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Social and Behavioral Sciences Commons

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Full-Text Articles in Social and Behavioral Sciences

Colour And Odour Drive Fruit Selection And Seed Dispersal By Mouse Lemurs, Kim Valenta, Ryan J. Burke, Sarah A. Styler, Derek A. Jackson, Amanda D. Melin, Shawn M. Lehman Aug 2013

Colour And Odour Drive Fruit Selection And Seed Dispersal By Mouse Lemurs, Kim Valenta, Ryan J. Burke, Sarah A. Styler, Derek A. Jackson, Amanda D. Melin, Shawn M. Lehman

Open Dartmouth: Faculty Open Access Scholarship

Animals and fruiting plants are involved in a complex set of interactions, with animals relying on fruiting trees as food resources, and fruiting trees relying on animals for seed dispersal. This interdependence shapes fruit signals such as colour and odour, to increase fruit detectability, and animal sensory systems, such as colour vision and olfaction to facilitate food identification and selection. Despite the ecological and evolutionary importance of plant-animal interactions for shaping animal sensory adaptations and plant characteristics, the details of the relationship are poorly understood. Here we examine the role of fruit chromaticity, luminance and odour on seed dispersal by ...


Geographic Variation In Chin Shape Challenges The Universal Facial Attractiveness Hypothesis, Zaneta M. Thayer, Seth D. Dobson Apr 2013

Geographic Variation In Chin Shape Challenges The Universal Facial Attractiveness Hypothesis, Zaneta M. Thayer, Seth D. Dobson

Open Dartmouth: Faculty Open Access Scholarship

The universal facial attractiveness (UFA) hypothesis proposes that some facial features are universally preferred because they are reliable signals of mate quality. The primary evidence for this hypothesis comes from cross-cultural studies of perceived attractiveness. However, these studies do not directly address patterns of morphological variation at the population level. An unanswered question is therefore: Are universally preferred facial phenotypes geographically invariant, as the UFA hypothesis implies? The purpose of our study is to evaluate this often overlooked aspect of the UFA hypothesis by examining patterns of geographic variation in chin shape. We collected symphyseal outlines from 180 recent human ...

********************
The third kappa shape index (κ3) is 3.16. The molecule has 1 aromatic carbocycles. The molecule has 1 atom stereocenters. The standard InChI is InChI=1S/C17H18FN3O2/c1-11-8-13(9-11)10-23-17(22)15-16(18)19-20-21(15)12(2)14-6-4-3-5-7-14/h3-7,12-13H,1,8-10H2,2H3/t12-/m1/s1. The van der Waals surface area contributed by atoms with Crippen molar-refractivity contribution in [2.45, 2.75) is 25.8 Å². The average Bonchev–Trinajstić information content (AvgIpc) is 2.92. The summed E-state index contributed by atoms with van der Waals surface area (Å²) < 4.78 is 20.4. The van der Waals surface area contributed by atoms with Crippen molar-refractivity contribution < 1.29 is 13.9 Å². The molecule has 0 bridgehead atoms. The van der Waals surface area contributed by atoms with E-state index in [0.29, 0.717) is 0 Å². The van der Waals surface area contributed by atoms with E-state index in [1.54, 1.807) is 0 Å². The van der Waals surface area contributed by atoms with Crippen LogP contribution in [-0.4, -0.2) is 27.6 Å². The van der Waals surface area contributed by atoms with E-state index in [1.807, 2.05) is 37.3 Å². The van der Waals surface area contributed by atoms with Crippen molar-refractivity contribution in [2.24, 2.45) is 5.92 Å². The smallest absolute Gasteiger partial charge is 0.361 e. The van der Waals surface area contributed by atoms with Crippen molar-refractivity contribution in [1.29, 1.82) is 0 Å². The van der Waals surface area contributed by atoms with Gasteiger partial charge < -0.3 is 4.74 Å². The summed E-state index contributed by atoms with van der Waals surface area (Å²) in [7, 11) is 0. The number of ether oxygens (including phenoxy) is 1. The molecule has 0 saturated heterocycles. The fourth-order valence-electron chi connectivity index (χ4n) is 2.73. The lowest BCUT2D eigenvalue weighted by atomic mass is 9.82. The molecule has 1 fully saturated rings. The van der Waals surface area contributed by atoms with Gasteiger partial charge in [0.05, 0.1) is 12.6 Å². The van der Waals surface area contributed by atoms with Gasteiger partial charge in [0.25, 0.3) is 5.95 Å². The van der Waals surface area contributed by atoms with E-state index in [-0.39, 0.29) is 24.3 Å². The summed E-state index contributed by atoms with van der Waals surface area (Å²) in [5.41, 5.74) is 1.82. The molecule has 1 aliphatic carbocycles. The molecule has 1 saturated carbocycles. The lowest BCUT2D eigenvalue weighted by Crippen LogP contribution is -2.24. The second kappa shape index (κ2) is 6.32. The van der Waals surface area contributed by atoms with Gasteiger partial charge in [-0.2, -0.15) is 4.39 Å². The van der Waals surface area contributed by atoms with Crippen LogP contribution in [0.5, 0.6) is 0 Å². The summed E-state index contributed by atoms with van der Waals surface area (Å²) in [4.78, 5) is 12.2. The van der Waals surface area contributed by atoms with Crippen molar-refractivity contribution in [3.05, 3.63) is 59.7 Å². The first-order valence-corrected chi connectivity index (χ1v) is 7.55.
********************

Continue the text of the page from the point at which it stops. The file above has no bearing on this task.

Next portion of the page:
Tree Climbing And Human Evolution, Vivek V. Venkataraman, Thomas S. Kraft, Nathaniel J. Dominy Jan 2013

Tree Climbing And Human Evolution, Vivek V. Venkataraman, Thomas S. Kraft, Nathaniel J. Dominy

Open Dartmouth: Faculty Open Access Scholarship

Paleoanthropologists have long argued—often contentiously—about the climbing abilities of early hominins and whether a foot adapted to terrestrial bipedalism constrained regular access to trees. However, some modern humans climb tall trees routinely in pursuit of honey, fruit, and game, often without the aid of tools or support systems. Mortality and morbidity associated with facultative arboreality is expected to favor behaviors and anatomies that facilitate safe and efficient climbing. Here we show that Twa hunter–gatherers use extraordinary ankle dorsiflexion (>45°) during climbing, similar to the degree observed in wild chimpanzees. Although we did not detect a skeletal signature ...